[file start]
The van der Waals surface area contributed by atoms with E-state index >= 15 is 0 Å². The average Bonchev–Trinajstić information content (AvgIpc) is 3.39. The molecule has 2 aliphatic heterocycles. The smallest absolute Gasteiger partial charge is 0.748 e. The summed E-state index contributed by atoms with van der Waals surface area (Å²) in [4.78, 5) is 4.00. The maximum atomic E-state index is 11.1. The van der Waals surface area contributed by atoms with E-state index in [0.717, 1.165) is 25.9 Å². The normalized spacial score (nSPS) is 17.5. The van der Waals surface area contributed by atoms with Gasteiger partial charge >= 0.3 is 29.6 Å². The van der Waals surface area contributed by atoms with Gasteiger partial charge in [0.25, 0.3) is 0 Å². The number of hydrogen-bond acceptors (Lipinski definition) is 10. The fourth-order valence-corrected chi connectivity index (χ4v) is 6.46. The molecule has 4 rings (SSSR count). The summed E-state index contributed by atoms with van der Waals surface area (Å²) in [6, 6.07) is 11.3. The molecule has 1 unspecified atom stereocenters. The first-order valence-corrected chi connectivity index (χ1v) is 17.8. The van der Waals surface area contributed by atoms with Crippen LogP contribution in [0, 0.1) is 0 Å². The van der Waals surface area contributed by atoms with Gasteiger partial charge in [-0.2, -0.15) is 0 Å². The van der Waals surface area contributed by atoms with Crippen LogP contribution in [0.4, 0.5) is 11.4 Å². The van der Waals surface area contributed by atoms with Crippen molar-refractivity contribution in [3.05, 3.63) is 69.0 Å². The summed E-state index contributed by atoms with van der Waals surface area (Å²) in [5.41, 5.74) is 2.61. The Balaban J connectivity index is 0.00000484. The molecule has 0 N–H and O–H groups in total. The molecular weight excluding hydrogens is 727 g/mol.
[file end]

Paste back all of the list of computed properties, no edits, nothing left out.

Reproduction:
The van der Waals surface area contributed by atoms with E-state index >= 15 is 0 Å². The average Bonchev–Trinajstić information content (AvgIpc) is 3.39. The molecule has 2 aliphatic heterocycles. The smallest absolute Gasteiger partial charge is 0.748 e. The summed E-state index contributed by atoms with van der Waals surface area (Å²) in [4.78, 5) is 4.00. The maximum atomic E-state index is 11.1. The van der Waals surface area contributed by atoms with E-state index in [0.717, 1.165) is 25.9 Å². The normalized spacial score (nSPS) is 17.5. The van der Waals surface area contributed by atoms with Gasteiger partial charge >= 0.3 is 29.6 Å². The van der Waals surface area contributed by atoms with Gasteiger partial charge in [0.25, 0.3) is 0 Å². The number of hydrogen-bond acceptors (Lipinski definition) is 10. The fourth-order valence-corrected chi connectivity index (χ4v) is 6.46. The molecule has 4 rings (SSSR count). The summed E-state index contributed by atoms with van der Waals surface area (Å²) in [6, 6.07) is 11.3. The molecule has 1 unspecified atom stereocenters. The first-order valence-corrected chi connectivity index (χ1v) is 17.8. The van der Waals surface area contributed by atoms with Crippen LogP contribution in [0, 0.1) is 0 Å². The van der Waals surface area contributed by atoms with Gasteiger partial charge in [-0.2, -0.15) is 0 Å². The van der Waals surface area contributed by atoms with Crippen LogP contribution in [0.4, 0.5) is 11.4 Å². The van der Waals surface area contributed by atoms with Crippen molar-refractivity contribution in [3.05, 3.63) is 69.0 Å². The summed E-state index contributed by atoms with van der Waals surface area (Å²) in [5.41, 5.74) is 2.61. The Balaban J connectivity index is 0.00000484. The molecule has 0 N–H and O–H groups in total. The molecular weight excluding hydrogens is 727 g/mol.